My big goal going into 2019 will be to get to $1.75 million in revenue. I believe with the products we have now and simply optimizing those better (specifically by adding video content, improving paid advertising both on and off Amazon, and better inventory planning) I can achieve around $1.25 million in revenue. To reach $1.75million in revenue, we will really need to grow our product line by 40% which means 12 new products, more or less).

  • Get to $1.75 million in revenue: By December 2019, my goal is to have a monthly revenue of $145,000 with a $1.75 million run-rate.
  • Trim Poor Performing SKUs and Double Down on Top Performing SKUs: I fully expect at least 10% of the SKUs we launch to fail and those SKUs will be killed and the money from these products will be placed into ensuring adequate stock levels of high performing SKUs.
  • Watch out for Trump’s tariffs: This is the big uncertainty. The goal is to time our shipments to avoid getting hit with any increases in tariffs and reconsider products that are hit heavily.
  • Complete brand makeover, specifically videography: Video is a huge conversion booster with Enhanced Brand Content. I’ll look at hiring a videographer to have high-quality videos done of all of our products.

Conclusion

Moving into 2019, I now have the foundation of a nice ecommerce brand. Around a million dollars in revenue, in my experience, is where you have profits to allow you to do some more fun endeavors like hiring staff, getting brand makeovers, and making bigger bets.

As I get closer to the end of 2020, I’ll evaluate whether this is a brand I want to hold for the long run or whether I want to sell it and getting a 3x return on my effort. Which of these choices is the more prudent financial decision (selling vs holding) is a choice that, for me, the jury is still out on.

Thanks for following this series – I look forward to giving you another update in April 2018, which will be a full two-year update. As always, if you have any questions or comments, feel free to posts in the comments section below.

Dave Bryant

Dave Bryant has been importing from China for over 10 years and has started numerous product brands. He sold his multi-million dollar ecommerce business in 2016 and create another 7-figure business within 18 months. He's also a former Amazon warehouse employee of one week.

16 Comments

  1. Nice update Dave, thanks.

    What was the deal with the design mark process in the UK? Was it that it was as simpler process or that there was less complexity registering the mark in the UK specifically. ? So far, I’ve struck out with marks in both the US and Aussie. Really frustrating.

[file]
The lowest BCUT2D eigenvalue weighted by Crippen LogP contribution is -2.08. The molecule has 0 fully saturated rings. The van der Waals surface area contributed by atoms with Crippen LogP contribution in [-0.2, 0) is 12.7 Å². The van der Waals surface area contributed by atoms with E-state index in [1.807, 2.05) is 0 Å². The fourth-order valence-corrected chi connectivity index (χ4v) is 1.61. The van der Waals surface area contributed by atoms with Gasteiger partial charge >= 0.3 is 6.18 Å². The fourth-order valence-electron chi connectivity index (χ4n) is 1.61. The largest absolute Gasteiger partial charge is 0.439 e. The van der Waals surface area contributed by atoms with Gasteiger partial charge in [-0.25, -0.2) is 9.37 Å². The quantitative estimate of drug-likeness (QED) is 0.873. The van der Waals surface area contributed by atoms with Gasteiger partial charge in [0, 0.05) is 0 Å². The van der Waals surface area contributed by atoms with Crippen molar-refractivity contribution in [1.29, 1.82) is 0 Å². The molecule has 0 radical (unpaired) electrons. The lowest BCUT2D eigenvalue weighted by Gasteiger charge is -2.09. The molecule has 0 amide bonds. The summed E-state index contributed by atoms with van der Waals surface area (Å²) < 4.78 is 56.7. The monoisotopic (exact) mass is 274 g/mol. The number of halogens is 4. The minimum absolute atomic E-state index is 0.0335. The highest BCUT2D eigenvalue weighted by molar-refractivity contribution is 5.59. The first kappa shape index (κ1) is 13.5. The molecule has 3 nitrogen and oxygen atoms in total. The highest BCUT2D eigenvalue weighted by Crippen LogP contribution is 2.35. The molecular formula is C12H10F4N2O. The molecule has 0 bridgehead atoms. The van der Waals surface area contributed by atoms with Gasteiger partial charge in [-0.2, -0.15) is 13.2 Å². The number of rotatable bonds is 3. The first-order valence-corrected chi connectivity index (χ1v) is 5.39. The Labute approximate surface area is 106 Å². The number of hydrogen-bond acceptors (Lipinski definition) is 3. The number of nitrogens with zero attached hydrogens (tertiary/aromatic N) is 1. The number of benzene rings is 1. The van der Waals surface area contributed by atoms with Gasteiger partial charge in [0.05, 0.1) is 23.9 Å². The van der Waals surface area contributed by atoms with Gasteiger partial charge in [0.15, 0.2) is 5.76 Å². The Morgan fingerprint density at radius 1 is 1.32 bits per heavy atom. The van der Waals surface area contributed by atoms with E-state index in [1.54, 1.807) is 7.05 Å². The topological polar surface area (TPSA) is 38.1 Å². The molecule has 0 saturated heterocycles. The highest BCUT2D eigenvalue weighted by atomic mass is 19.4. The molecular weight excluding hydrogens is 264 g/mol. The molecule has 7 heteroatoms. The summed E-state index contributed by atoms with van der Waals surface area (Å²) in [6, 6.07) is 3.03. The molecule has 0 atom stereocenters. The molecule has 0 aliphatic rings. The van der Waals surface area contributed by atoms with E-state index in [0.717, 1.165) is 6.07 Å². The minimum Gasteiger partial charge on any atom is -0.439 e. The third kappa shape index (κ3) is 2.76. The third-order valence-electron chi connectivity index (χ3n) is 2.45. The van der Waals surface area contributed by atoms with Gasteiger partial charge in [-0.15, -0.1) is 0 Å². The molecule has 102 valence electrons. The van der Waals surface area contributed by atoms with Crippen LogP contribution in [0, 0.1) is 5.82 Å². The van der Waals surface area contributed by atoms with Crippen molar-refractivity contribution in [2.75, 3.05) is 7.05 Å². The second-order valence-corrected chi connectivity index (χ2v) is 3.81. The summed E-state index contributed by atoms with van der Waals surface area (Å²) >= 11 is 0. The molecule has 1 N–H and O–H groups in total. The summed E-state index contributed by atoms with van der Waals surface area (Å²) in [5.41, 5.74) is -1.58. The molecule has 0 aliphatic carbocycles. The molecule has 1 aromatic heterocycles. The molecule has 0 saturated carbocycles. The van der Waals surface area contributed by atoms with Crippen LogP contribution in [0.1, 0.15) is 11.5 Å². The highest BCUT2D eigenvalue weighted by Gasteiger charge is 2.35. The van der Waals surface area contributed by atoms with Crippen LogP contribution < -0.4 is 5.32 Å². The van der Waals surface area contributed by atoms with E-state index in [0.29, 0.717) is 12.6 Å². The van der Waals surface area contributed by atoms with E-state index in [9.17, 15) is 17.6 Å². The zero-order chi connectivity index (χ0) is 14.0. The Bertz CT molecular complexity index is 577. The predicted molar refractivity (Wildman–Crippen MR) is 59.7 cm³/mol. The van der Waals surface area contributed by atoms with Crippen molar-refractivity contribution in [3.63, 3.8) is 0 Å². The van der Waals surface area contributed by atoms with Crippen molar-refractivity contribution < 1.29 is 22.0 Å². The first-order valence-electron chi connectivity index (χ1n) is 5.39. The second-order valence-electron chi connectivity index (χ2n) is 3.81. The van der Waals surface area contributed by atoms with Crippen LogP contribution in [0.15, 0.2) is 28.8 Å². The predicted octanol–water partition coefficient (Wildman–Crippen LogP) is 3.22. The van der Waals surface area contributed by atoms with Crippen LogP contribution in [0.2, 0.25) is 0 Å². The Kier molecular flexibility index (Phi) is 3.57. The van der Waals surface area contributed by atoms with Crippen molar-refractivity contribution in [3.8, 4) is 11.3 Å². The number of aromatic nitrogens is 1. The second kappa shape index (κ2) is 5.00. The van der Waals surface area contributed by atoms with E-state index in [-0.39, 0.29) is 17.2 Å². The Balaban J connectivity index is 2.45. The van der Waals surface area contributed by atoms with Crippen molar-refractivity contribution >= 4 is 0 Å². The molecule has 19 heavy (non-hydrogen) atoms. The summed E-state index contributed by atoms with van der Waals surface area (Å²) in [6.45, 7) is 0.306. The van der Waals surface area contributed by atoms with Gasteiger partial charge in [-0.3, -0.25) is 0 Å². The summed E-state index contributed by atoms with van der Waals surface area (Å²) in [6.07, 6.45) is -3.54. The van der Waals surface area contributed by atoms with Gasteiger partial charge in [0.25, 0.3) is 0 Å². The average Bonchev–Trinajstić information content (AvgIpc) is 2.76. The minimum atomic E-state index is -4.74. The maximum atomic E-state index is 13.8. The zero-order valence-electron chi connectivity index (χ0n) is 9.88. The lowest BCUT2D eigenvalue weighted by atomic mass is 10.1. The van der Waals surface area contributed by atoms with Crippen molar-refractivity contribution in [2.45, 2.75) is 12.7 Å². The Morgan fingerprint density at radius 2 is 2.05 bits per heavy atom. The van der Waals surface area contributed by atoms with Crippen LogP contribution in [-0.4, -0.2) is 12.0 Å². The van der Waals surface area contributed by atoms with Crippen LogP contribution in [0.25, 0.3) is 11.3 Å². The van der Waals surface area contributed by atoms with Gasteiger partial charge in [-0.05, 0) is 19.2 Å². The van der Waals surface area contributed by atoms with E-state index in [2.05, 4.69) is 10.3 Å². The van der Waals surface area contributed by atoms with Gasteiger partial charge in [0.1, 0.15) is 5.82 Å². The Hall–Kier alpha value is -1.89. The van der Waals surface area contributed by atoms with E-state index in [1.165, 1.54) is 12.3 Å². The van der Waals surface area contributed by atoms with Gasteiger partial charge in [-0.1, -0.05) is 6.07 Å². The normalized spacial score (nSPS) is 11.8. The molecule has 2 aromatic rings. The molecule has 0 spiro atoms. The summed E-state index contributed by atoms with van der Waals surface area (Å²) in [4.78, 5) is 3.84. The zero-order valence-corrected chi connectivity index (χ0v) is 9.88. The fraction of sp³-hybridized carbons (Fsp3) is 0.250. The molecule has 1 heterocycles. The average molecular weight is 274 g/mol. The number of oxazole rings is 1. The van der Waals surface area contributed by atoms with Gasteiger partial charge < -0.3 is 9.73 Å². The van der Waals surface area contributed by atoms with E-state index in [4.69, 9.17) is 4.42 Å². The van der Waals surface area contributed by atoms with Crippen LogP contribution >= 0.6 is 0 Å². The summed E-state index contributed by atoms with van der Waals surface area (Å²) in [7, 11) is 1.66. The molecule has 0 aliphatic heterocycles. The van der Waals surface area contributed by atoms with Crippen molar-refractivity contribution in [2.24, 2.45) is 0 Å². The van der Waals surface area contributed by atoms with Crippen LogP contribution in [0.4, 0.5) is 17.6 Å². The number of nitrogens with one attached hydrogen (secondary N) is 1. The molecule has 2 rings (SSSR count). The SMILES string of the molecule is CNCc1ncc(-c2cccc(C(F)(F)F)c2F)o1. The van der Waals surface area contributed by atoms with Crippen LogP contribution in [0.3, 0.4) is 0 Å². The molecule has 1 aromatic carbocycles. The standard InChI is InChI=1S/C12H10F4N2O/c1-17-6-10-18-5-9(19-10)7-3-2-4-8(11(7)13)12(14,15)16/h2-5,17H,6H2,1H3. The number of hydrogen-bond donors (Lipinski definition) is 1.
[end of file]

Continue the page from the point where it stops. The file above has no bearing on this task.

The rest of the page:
cheers
    Jamie

    1. With the UK it’s quicker, that’s the only real advantage. If you’re just trying to get EBC, just get a design mark – nearly guaranteed to go through.

  2. $1 million per year.
    Damn man this sounds so inspiring man. Right now I’m learning more on internet marketing for clients and learning more about Google analytics and want to focus on eCommerce next.

    Your website is very comprehensive man. This is a very detailed post.

    Dave, out of curiosity, are your running this business solo or do you have a team and if so, how many people?

    1. Nope – this business is solo aside from a full time VA. I had 2 full time employees for my last company of ~$2million. I think with so many services available now it’s easy to get an ecommerce business to $3-4million with no employees.

  3. Congrats on getting the business to good profitability. I’m curious as to what you did to get the
    inflection point at the 6th month where your revenue increased dramatically.

    1. Products started to arrive and get traction. It takes about 3-6 months for this.

  4. Thanks for the update, Dave! Inspired by your ambitious goals of growing 200% from 2018. I see that you mentioned videography in Enhanced Branded Content – so I know you have to be a Vendor / Manufacturer to have videos posted on your listing. It sounds like there are exceptions to that rule, and if so, how do you become one of Amazon’s preferred partners enough to have them give you Videography options?

  5. Hi Dave,

    I just found your website. I actually already have an established e-commerce business I am looking to sell, and wondered if you had any advice or had written a post on how you sold yours? I am struggling on which broker to use/how to get the best price etc.

    Thanks so much!

    Liam

  6. Hey Dave, These are my favorite articles on the site … something about seeing the revenue breakdown per product puts things in perspective.

    You are making each variation its own product on your chart? Or do you not have any products with variations?

    How are you tracking which sales are coming from google shopping? If you’re double dipping with affiliate links instead of using amz attribution from your shopify checkout page to amz, then how to you attribute which channel those sales originated from?
    Thanks again for these updates! Love the podcast and site.

    1. Hi Jaco,
      Yes, I’m listing each SKU (and each variation would be considered a SKU). For Google shopping/Facebook I’m simply pro-rating the conversions dependent on percentage of ad spend. It’s not 100% accurate but close enough.

  7. Dave, I’m following your series in 2021 and I’m yet to see you mention your ROI

    You mentioned your margin several times and your 100,000 tied in inventory once but not a word about ROI. Since you are in a growth phase, it makes sense to pay close attention to it as you want your current product to finance your expansion (the growth of their own sales AND the first orders of the next products)

    1. I use both both focus on margins out of habit more than anything. ROI is important as well, although it can be misleading without considering turnover (as can margins as well). If I buy a product for $100 and sell it for $200 but it takes me 5 years, that’s not very good use of cash.